Matt Scarafoni has proven to be a roadblock in recent years in Kelly Collins' quest to become a four-time winner of the Country Club of Pittsfield men's club championship.
Last weekend, the 60-year-old broke through the Scarafoni barrier, defeating the club's 11-time champion 3 and 2 in the match-play final to take the title for the first time since 2006. The win qualifies Collins for the City Championship at Pontoosuc Lake Country Club on Sept. 8.
"The old guy rules," joked Collins, who also won the club championship in 1999 and 2000. "All three guys I beat were a lot younger than I am."
Collins topped Adam Kirby in his first match before holding off Greg Knight in the semifinals, winning 1 up. Scarafoni survived a scare in the semis, beating Todd Driscoll 1 up when Driscoll three-putted on No. 18.
"Kelly absolutely deserved it," said CC of Pittsfield head professional Brad Benson. "Adam is in the top five or six players at the club and Greg is in the top three."
And, of course, there is beating the club's longtime dominant player, Scarafoni. The 40-year-old, who had won the club title five years in a row, isn't playing as much as he used to, but he usually seems to produce when the stakes are the highest.
"I've been a runner-up to Matt a number of times, but you expect that with someone like him," Collins said. "It's a thrill to be able to beat him because he is such a fabulous player."
After surviving their morning semifinals Collins and Scarafoni played a final that was close most of the afternoon. After a back-and-forth opening nine, Collins went 2 up on the par-4 10th hole before Scarafoni won the par-3 12th to cut the margin to one. Collins took charge after that and closed it out on No. 16 when Scarafoni bogeyed the par-5 16th.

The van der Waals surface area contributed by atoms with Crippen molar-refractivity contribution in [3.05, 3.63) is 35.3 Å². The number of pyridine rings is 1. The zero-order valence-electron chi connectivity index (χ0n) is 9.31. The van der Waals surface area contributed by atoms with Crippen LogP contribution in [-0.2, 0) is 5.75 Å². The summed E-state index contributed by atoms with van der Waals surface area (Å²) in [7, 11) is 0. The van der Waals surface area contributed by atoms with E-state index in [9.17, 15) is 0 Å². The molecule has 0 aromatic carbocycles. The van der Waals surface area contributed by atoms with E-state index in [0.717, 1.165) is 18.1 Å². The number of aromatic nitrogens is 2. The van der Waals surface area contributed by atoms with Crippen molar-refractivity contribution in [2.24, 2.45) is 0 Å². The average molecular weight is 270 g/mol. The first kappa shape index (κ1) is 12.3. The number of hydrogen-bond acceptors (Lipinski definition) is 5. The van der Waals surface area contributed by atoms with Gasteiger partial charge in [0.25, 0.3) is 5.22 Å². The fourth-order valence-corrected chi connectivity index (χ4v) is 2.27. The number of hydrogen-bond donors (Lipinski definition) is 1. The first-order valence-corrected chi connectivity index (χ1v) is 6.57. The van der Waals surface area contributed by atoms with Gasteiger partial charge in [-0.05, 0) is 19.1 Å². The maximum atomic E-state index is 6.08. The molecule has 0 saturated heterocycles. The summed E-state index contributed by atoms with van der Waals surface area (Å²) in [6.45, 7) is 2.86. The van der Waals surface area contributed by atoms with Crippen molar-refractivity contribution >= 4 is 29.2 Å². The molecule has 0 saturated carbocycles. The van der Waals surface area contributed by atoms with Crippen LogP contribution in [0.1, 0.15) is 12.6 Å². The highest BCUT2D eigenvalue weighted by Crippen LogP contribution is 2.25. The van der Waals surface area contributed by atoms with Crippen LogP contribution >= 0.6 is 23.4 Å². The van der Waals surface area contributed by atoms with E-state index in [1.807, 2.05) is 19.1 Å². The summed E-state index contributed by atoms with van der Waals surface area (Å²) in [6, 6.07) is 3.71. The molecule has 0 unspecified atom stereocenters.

"It was a great match against a real gentleman," Collins said.
Collins prevailed despite giving up a lot of distance off the tee.
"Matt was 20 or 30 yards ahead of me," Collins said. "He generates a lot of clubhead speed."
That isn't to say that Collins is some short-hitting "old guy."
"I haven't had to adjust my game [because of age]," Collins said. "My strengths are my driving accuracy and my irons."
That is a perfect combination for playing the CC of Pittsfield, where hitting it straight off the tee is mandatory and precise iron shots are needed to find the well-protected putting surfaces.
"Kelly is just a solid ball striker and he's very consistent," Benson said. "He never makes any real mistakes and he still seems to be at the top of his game. His [handicap] index is around 2.1 and he seldom shoots much over par."
With a house on Cape Cod where he spends the weekends in the summer, Collins isn't playing as much as he used to, but he still finds ways to remain sharp.
"I play in a league on Tuesdays and I hit a lot of balls in the evenings," said Collins, who works at Colt Insurance.
Winning club championship No. 4 has special meaning for the native of Lee.
"My uncle, Ben Sullivan, won the club championship three times and he was someone I always looked up to and admired," Collins said. "I was thrilled when I tied that in 2006 and I'm excited to get No. 4."
Family and golf go together for Collins. He and son Brennan have been a strong pairing in best-ball events like the country club's Men's Invitational and the Stockbridge Invitational in recent years.
"It's a great bonding experience," Collins said. "We made it to the finals at Stockbridge a few years ago and lost to Andy Congdon [and his partner].
Losing to Congdon, of course, is another roadblock that many in Berkshire County golf have experienced through the years.